Small Group Activity: Magnetic Vector Potential Due to a Spinning Charged Ring

Static Fields 2021

Students work in small groups to use the superposition principle $\vec{A}(\vec{r}) =\frac{\mu_0}{4\pi}\int\frac{\vec{J}(\vec{r}^{\,\prime})}{\vert \vec{r}-\vec{r}^{\,\prime}\vert}\, d\tau^{\prime}$ to find an integral expression for the magnetic vector potential, $\vec{A}(\vec{r})$, due to a spinning ring of charge.

In an optional extension, students find a series expansion for $\vec{A}(\vec{r})$ either on the axis or in the plane of the ring, for either small or large values of the relevant geometric variable. Add an extra half hour or more to the time estimate for the optional extension.

• This ingredient is used in the following sequences
What students learn
• to perform a magnetic vector potential calculation using the superposition principle;
• to decide which form of the superposition principle to use, depending on the dimensions of the current density;
• how to find current from total charge $Q$, period $T$, and the geometry of the problem, radius $R$;
• to write the distance formula $\vec{r}-\vec{r'}$ in both the numerator and denominator of the superposition principle in an appropriate mix of cylindrical coordinates and rectangular basis vectors;
• Media
The Magnetic Vector Potential Due to a Spinning Ring of Charge
1. Use the superposition principle for the magnetic vector potential due to a continuous current distribution: \begin{align} \vec{A}(\vec{r})=\frac{\mu_0}{4\pi} \int \frac{\vec{J}'(\vec{r}^{\,\prime})}{\left| \vec{r}-\vec{r}'\right|}\, d\tau', \end{align} to find the magnetic vector potential everywhere in space due to a spinning charged ring with radius $R$, total charge $Q$, and period $T$.
2. Evaluate your expression for the special case that $\vec{r}$ is on the $z$-axis.
3. Evaluate your expression for the special case that $\vec{r}$ is on the $x$-axis.
4. Find a series expansion for the electrostatic potential at these special locations:
1. Near the center of the ring, in the plane of the ring;
2. Near the center of the ring, on the axis of the ring;
3. Far from the ring on the axis of symmetry;
4. Far from the ring, in the plane of the ring.

Instructor's Guide

Introduction

Students should be assigned to work in small groups given the following instructions using the visual of a hula hoop or other large ring:

Prompt: "This is a ring with radius $R$ and total charge $Q$ and spinning with period $T$. Find a formula for the magnetic vector potential $\vec{A}$ due to this ring that is valid everywhere in space".

Student Conversations

This activity is part of a sequence (the E&M Ring Cycle Sequence) of four electrostatics activities involving a ring of charge: $V$, $\vec{E}$, $\vec{A}$, $\vec{B}$. They are arranged so that the mathematical complexity of the problems increases in a natural way. If you are doing this activity as a standalone, please see the Student Conversations section of the previous activities (Electrostatic Potential Due to a Ring of Charge, Electric Field Due to a Ring of Charge) for further advice.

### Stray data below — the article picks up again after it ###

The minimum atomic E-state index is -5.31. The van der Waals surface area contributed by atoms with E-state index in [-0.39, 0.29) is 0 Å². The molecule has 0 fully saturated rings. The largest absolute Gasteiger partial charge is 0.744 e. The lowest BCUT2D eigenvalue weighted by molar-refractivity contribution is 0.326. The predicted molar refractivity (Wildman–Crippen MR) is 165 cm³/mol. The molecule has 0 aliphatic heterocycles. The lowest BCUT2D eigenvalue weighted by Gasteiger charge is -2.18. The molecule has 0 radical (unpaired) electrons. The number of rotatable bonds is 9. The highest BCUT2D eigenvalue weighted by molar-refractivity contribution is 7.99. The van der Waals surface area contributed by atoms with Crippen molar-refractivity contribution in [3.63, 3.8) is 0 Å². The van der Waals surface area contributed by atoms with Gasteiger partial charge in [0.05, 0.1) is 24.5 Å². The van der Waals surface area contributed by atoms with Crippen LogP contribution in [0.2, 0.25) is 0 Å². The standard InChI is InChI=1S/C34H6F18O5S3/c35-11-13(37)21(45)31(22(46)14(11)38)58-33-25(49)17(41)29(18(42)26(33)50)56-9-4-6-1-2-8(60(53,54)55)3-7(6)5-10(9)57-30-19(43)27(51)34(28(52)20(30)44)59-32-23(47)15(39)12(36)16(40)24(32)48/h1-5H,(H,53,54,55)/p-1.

Part I - Finding the potential everywhere in space

The new idea in the magnetic vector potential case is to find the linear current density (current) in the ring. Many students will have learned that current is “charge per time” or the derivative of charge with respect to time. Neither of these resources about current will be helpful to them here. They will need to know that current density is charge density times velocity: \begin{align} \vec{I}&=\lambda \vec{v}\\ &=\frac{Q}{2\pi R}\, \frac{2 \pi R}{T} \hat{\phi} \end{align} Be watchful. Many students will get the correct answer on dimensional grounds, but will not be able to justify their answer in a way that will extend to other problems.

Part II - Evaluate on the $z$-axis and on the $x$-axis

(See solution.)

Part III (Optional) - Series expansions

• With the charged ring in the $x,y-$plane, students will make the power series expansion for either near or far from the plane on the $z$ axis or near or far from the $z$ axis in the $x,y-$plane. Once all students have made significant progress toward finding the integral from part I, and some students have successfully determined it, then the instructor can quickly have a whole class discussion followed by telling students to now create a power series expansion. The instructor may choose to have the whole class do one particular case or have different groups do different cases.
• If you are doing this activity without having had students first create power series expansions for the electrostatic potential due to two charges, students will probably find this portion of the activity very challenging. If they have already done the Discrete Charges activity, or similar activity, students will probably be successful with the $z$ axis case without a lot of assistance because it is very similar to the $z$ axis case for the two $+Q$ point charges. However, the $x$ axis presents a new challenges because the ”something small” is two terms. It will probably not be obvious for students to let $\epsilon = {2R\over{s}}\cos\phi'+$ $R^2\over{s^2}$ (see Eq. 17 in the solutions) and suggestions should be given to avoid having them stuck for a long period of time. Once this has been done, students may also have trouble combining terms of the same order. For example the $\epsilon^2$ term results in a third and forth order term in the expansion and students may not realize that to get a valid third order expansion they need to calculate the $\epsilon^3$ term.

Wrap-up

If you are doing this activity as a standalone, please see the Wrap-Up section of the previous activities (Electrostatic Potential Due to a Ring of Charge, Electric Field Due to a Ring of Charge) for further advice.

Author Information
Corinne Manogue, Leonard Cerny
Keywords
compare and contrast mathematica magnetic vector potential magnetic fields vector field symmetry
Learning Outcomes